The Battle of the Network Switches

Cisco_Media_Convergence_ServersYesterday Facebook announced that it has successfully built an open-source network switch. This is really big news in an industry where Cisco and Juniper together have more or less cornered the switch market. The Facebook switch has been named Wedge and is operated by an open-source software platform they called FBOSS. This has been created as part of the Open Compute Project (OCP) started by Facebook but now involving many other companies. The goal of this project was to radically change the way companies buy hardware and software, and it is starting to achieve those goals.

 

This announcement is going to shake up the $23 billion Ethernet switch market in the same way that the introduction of the softswitch killed the duopoly on voice switches once held by Nortel and Lucent. I’ve written earlier about how the Ethernet switch industry is moving towards software-defined networking (SDN). The goal of SDN is to take features that have baked into hardware, such as security and device management and make those functions software controlled.

 

Cisco has already introduced their own version of SDN and they now have software that will control their various devices. But honestly this is only a modest change for them, because at the end of the day all of their hardware and software is proprietary. We are all very familiar with network engineers who need multiple Cisco certifications just to be able to operate the Cisco gear. Cisco’s SDN doesn’t really change that need for network engineers or lower the cost. It just layers a new software over top of the old platform.

 

The industry was ripe for this change because Cisco has grown into the same kind of company that we saw in Lucent and Nortel at their peak. The Cisco pricing model now includes a permanent 15% annual fee on top of any hardware you buy from them. This fee is ostensibly for upgrades and maintenance, but the people who write the checks for this don’t feel like they are getting much value from these annual checks. This sounds exactly like the kinds of pricing practice we saw in the voice industry when it was a duopoly of Nortel and Lucent.

 

Cisco has been reported to have a 60% profit margin, and so they are ripe for a challenge. Cisco is not going to go away easily and they have been very clever in the way they have shaped the network switch market. That market is operated by and decisions made by switch engineers, all of whom Cisco has made certain have a long list of Cisco certifications. And frankly, the OCP initiative is aimed directly at getting rid of those network engineers, in the same way that cloud computing is doing away with server engineers.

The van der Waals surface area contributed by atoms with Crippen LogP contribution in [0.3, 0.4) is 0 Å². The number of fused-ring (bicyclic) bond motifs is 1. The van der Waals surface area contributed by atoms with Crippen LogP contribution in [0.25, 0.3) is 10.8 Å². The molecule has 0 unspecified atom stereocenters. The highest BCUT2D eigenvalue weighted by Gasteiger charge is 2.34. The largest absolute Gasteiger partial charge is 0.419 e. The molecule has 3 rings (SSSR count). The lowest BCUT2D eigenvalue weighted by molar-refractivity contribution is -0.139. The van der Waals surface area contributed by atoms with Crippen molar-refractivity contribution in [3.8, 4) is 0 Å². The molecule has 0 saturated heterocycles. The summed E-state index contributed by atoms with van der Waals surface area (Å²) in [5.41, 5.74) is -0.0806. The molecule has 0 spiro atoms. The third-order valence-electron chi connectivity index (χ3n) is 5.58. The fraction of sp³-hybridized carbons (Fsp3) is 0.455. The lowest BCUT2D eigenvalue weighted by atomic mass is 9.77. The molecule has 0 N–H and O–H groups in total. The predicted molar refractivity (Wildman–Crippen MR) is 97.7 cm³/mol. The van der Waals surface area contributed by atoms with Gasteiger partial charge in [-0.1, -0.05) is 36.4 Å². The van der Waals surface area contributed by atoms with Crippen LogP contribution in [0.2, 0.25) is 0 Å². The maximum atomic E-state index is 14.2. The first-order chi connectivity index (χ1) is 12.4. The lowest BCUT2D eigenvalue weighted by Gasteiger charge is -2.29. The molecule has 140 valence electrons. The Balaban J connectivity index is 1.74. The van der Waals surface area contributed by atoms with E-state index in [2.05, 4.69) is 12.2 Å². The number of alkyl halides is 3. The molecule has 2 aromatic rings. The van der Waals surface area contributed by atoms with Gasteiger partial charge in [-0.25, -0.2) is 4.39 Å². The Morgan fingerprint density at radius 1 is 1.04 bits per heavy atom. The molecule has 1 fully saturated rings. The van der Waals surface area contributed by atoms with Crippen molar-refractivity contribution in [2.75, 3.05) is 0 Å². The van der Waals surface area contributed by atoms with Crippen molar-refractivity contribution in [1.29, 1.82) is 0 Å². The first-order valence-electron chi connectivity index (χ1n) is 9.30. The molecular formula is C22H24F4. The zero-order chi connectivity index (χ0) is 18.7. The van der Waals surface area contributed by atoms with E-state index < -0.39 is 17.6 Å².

Certainly Cisco has already lost the largest customers in the market. Facebook will be going with their own new technology. It’s been reported that Amazon, Microsoft and Google all are working on their own versions of SDN servers as well, although none of them are reported to be headed towards open-sourcing like the OCP initiative. But one would think that this is going to put a massive amount of price pressure on Cisco in a few years, as ought to happen with any company that has gigantic profit margins. There are still going to be a number of network operators who are going to go with traditional Cisco for a while simply because it works and is comfortable for them. But as the OCP hardware becomes readily available and proves able to work in the market it’s going to get harder and harder to justify buying expensive and proprietary servers.

 

It took a full decade for the traditional voice switch manufacturers to fail after the introduction of the softswitch. And Cisco is probably better equipped to fight back against this change than were Nortel and Lucent. But in the early days of the softswitch I saw some of my clients cut their hardware and maintenance costs in half by going with a softswitch and it was obvious then that the newer technology would eventually win. This Facebook announcement is the first day of the decade that is going to transform the way we buy and use network switches.

 

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